August 05 2009 at 05:18AM
The widow of murdered British citizen Fred Picton-Turbervill told the Pretoria High Court on Tuesday of the 10 minutes of hell that changed the lives of her four young children for ever: one minute the six were enjoying dinner together, the next her husband had been shot in the head.
Ursula Picton-Turbervill remained calm as she recalled the events of January 5, 2008 when intruders entered their Waterkloof Ridge home, but she broke down when she told the court she now had to care for their four children alone.
“I am now a single mother bringing up my children without a father. He was the pivot of our lives,” she said, adding that her children had been afraid ever since.
Petro Markel, 27, of Tembisa, and Cristovao Fresco Ndima, 20, of Mozambique, pleaded not guilty on Tuesday to murder, robbery with aggravating circumstances, and the illegal possession of a firearm and ammunition.
They shook their heads vigorously as an interpreter asked them how they pleaded.
They declined to give an explanation of plea and said they chose to remain silent at this stage.
Mrs Picton-Turbervill said the family were having dinner while watching television when they heard the dogs barking in the kitchen.
Her husband assumed the dogs wanted to go out and went to open the door for them.
He went out with their small dog and the children followed them.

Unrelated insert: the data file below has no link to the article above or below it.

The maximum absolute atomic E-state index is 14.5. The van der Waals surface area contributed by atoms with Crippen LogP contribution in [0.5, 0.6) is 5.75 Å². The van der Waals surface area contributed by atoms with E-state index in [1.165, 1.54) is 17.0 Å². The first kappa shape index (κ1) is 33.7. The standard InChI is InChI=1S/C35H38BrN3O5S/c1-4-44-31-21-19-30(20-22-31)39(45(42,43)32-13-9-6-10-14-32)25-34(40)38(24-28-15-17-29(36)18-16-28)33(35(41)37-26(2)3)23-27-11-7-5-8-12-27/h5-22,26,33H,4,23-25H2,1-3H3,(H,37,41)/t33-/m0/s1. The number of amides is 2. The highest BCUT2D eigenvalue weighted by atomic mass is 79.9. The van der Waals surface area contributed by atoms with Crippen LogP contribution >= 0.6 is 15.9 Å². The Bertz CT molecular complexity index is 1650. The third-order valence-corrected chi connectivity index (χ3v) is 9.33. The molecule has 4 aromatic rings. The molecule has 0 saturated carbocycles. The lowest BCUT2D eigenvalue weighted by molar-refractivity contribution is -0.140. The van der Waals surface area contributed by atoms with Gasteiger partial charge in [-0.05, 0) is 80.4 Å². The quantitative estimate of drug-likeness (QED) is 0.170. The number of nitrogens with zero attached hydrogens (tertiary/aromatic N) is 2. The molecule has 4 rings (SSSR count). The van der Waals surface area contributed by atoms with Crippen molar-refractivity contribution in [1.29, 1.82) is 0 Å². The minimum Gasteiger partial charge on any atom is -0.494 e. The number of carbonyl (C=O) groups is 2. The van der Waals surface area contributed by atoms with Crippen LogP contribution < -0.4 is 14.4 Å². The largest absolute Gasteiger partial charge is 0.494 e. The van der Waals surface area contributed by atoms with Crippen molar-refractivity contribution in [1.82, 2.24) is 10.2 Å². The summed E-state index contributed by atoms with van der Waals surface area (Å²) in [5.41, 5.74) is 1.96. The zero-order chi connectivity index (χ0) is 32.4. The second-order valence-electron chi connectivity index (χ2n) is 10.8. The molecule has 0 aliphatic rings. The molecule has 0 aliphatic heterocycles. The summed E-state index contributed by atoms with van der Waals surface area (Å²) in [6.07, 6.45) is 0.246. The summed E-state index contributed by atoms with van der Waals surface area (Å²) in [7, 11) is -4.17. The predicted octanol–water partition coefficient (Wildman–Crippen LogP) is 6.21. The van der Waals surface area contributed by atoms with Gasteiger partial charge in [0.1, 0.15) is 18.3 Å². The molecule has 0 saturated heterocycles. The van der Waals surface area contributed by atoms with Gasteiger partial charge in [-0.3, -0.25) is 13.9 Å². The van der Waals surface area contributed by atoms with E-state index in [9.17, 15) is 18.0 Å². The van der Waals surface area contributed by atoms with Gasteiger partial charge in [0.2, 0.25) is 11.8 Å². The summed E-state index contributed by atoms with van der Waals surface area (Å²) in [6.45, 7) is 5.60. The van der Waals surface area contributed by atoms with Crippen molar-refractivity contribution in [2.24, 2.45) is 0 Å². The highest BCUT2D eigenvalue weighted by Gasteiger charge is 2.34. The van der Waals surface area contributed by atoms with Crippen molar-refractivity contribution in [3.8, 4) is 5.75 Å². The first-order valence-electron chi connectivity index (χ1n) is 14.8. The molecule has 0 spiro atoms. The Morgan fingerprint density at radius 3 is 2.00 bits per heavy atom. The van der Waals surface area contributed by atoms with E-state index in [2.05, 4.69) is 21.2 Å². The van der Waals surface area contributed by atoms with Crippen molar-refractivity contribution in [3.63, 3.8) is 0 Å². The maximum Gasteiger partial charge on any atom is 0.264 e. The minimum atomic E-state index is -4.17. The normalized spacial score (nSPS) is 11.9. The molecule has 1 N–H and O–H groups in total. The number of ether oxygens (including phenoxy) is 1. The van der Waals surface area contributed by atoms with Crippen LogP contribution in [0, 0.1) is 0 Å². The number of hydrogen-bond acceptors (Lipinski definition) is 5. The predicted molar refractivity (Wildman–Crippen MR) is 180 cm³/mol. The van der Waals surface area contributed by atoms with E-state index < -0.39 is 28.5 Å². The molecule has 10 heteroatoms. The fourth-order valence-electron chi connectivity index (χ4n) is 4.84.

“I noticed the hair on our Labrador’s back was raised and he seemed to be frightened about something. I followed my husband and asked him to be careful as the big dog seemed scared.”
Mrs Picton-Turbervill said the children were walking in front of her when she suddenly saw someone at the bottom of the garden.
“My husband shouted at us to run and I grabbed the children and ran back into the house.”
She wanted to lock the children in a room adjacent to the dining room, but Ndima was suddenly next to them and knocked her cellphone out of her hand.
“He put a gun to my head and told me to ‘sleep’. The children and I then went down on the floor.”
Mr Picton-Turbervill was brought into the house by Markel and he too was told to lie on the floor.
His wife said while Ndima aimed his firearm at all of them, Markel went through the drawers of a desk and took several cellphones.
Ndima then began to harass her husband by kicking him and stomping on his back while going through his pockets.
“At the same time No 1 (Markel) came around the dining room table. No 2 (Ndima) stepped back against the wall and No 1 shot my husband in the head. My husband slumped against me.
“No 2 then came to me and held his gun against my head. He said, ‘Money, money’. He pulled me off the floor and while No 1 stood with his gun pointed at my children, No 2 followed me down the passage.”
They went to the bedroom area, where Mrs Picton-Turbervill tried to find goods for the two.
She said Ndima took digital cameras from a cupboard and he took her jewellery box with items worth about R20 000.
She was directed back to her children in the dining room and she lay down, half-covering them.
The five of them lay still for some time.
When she thought all was over, she tried to phone for help, but the intruders had cut the phone line.
She then took the children out of the house to find help.
Her husband was alive, but died in hospital.
Mrs Picton-Turbervill estimated that the attack had lasted between five and 10 minutes.
She had no doubt that the two accused were the attackers.
She described in detail how she identified them.
Markel, she said, had a “funny, mangled and long-lobed ear” and a slim face. Ndima had a scar on his face and round, large eyes.
The accused walked up to the Bench and Judge Ephraim Makgoba noted the scar and the “funny, long-lobed ear”.
This article was originally published on page 1 of Pretoria News on August 05, 2009
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